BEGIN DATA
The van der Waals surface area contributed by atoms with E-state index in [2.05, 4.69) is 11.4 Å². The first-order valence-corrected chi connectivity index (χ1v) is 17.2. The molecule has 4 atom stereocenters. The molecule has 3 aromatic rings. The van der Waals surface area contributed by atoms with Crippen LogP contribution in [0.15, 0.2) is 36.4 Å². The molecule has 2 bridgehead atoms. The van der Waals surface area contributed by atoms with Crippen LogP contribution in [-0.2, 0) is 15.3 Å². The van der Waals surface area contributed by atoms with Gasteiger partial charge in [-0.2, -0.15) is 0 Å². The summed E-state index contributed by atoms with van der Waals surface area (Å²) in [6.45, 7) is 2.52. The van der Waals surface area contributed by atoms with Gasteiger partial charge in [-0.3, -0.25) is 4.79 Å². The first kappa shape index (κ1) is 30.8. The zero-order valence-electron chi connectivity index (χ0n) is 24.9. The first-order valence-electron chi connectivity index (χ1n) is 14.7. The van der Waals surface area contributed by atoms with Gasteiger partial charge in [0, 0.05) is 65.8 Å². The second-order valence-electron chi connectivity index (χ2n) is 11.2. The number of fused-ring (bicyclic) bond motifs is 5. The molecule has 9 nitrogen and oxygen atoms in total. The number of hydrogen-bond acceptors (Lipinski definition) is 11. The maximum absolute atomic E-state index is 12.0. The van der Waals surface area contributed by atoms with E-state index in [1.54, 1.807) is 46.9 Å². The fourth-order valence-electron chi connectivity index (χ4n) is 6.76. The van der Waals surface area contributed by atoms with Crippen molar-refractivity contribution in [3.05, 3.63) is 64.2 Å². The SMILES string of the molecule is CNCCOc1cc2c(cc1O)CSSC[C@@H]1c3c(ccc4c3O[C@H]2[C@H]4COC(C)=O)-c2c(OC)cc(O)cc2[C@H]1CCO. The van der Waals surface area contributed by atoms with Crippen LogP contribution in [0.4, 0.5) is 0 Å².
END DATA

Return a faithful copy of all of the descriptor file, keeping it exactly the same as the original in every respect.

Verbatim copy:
The van der Waals surface area contributed by atoms with E-state index in [2.05, 4.69) is 11.4 Å². The first-order valence-corrected chi connectivity index (χ1v) is 17.2. The molecule has 4 atom stereocenters. The molecule has 3 aromatic rings. The van der Waals surface area contributed by atoms with Crippen LogP contribution in [0.15, 0.2) is 36.4 Å². The molecule has 2 bridgehead atoms. The van der Waals surface area contributed by atoms with Crippen LogP contribution in [-0.2, 0) is 15.3 Å². The van der Waals surface area contributed by atoms with Gasteiger partial charge in [-0.2, -0.15) is 0 Å². The summed E-state index contributed by atoms with van der Waals surface area (Å²) in [6.45, 7) is 2.52. The van der Waals surface area contributed by atoms with Gasteiger partial charge in [-0.3, -0.25) is 4.79 Å². The first kappa shape index (κ1) is 30.8. The zero-order valence-electron chi connectivity index (χ0n) is 24.9. The first-order valence-electron chi connectivity index (χ1n) is 14.7. The van der Waals surface area contributed by atoms with Gasteiger partial charge in [0, 0.05) is 65.8 Å². The second-order valence-electron chi connectivity index (χ2n) is 11.2. The number of fused-ring (bicyclic) bond motifs is 5. The molecule has 9 nitrogen and oxygen atoms in total. The number of hydrogen-bond acceptors (Lipinski definition) is 11. The maximum absolute atomic E-state index is 12.0. The van der Waals surface area contributed by atoms with E-state index in [1.54, 1.807) is 46.9 Å². The fourth-order valence-electron chi connectivity index (χ4n) is 6.76. The van der Waals surface area contributed by atoms with Crippen molar-refractivity contribution in [3.05, 3.63) is 64.2 Å². The SMILES string of the molecule is CNCCOc1cc2c(cc1O)CSSC[C@@H]1c3c(ccc4c3O[C@H]2[C@H]4COC(C)=O)-c2c(OC)cc(O)cc2[C@H]1CCO. The van der Waals surface area contributed by atoms with Crippen LogP contribution in [0.4, 0.5) is 0 Å².